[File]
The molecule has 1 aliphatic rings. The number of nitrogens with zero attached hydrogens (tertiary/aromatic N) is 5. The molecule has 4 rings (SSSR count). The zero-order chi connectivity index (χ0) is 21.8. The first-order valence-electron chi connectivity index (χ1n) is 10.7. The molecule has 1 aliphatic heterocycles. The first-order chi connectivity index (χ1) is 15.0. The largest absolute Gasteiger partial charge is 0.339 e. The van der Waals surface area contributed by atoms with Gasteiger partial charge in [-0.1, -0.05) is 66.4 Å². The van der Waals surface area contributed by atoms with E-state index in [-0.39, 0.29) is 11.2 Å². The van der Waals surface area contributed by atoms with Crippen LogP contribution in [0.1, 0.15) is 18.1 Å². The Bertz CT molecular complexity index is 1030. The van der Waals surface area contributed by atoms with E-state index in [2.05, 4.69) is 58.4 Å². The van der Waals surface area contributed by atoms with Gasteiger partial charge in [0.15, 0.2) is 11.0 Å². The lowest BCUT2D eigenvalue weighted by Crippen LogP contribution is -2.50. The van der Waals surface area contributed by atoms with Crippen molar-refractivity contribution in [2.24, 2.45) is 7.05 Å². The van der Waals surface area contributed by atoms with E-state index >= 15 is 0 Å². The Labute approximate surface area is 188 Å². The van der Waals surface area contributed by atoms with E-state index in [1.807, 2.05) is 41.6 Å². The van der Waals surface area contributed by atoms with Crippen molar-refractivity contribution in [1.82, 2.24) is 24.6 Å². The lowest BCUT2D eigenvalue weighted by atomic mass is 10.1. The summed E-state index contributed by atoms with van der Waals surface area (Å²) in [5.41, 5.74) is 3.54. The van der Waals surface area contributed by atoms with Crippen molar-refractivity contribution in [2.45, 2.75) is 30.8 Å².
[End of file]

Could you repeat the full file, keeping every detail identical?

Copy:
The molecule has 1 aliphatic rings. The number of nitrogens with zero attached hydrogens (tertiary/aromatic N) is 5. The molecule has 4 rings (SSSR count). The zero-order chi connectivity index (χ0) is 21.8. The first-order valence-electron chi connectivity index (χ1n) is 10.7. The molecule has 1 aliphatic heterocycles. The first-order chi connectivity index (χ1) is 15.0. The largest absolute Gasteiger partial charge is 0.339 e. The van der Waals surface area contributed by atoms with Gasteiger partial charge in [-0.1, -0.05) is 66.4 Å². The van der Waals surface area contributed by atoms with E-state index in [-0.39, 0.29) is 11.2 Å². The van der Waals surface area contributed by atoms with Crippen LogP contribution in [0.1, 0.15) is 18.1 Å². The Bertz CT molecular complexity index is 1030. The van der Waals surface area contributed by atoms with E-state index in [2.05, 4.69) is 58.4 Å². The van der Waals surface area contributed by atoms with Gasteiger partial charge in [0.15, 0.2) is 11.0 Å². The lowest BCUT2D eigenvalue weighted by Crippen LogP contribution is -2.50. The van der Waals surface area contributed by atoms with Crippen molar-refractivity contribution in [2.24, 2.45) is 7.05 Å². The van der Waals surface area contributed by atoms with E-state index >= 15 is 0 Å². The Labute approximate surface area is 188 Å². The van der Waals surface area contributed by atoms with E-state index in [1.807, 2.05) is 41.6 Å². The van der Waals surface area contributed by atoms with Crippen molar-refractivity contribution in [1.82, 2.24) is 24.6 Å². The lowest BCUT2D eigenvalue weighted by atomic mass is 10.1. The summed E-state index contributed by atoms with van der Waals surface area (Å²) in [5.41, 5.74) is 3.54. The van der Waals surface area contributed by atoms with Crippen molar-refractivity contribution in [2.45, 2.75) is 30.8 Å².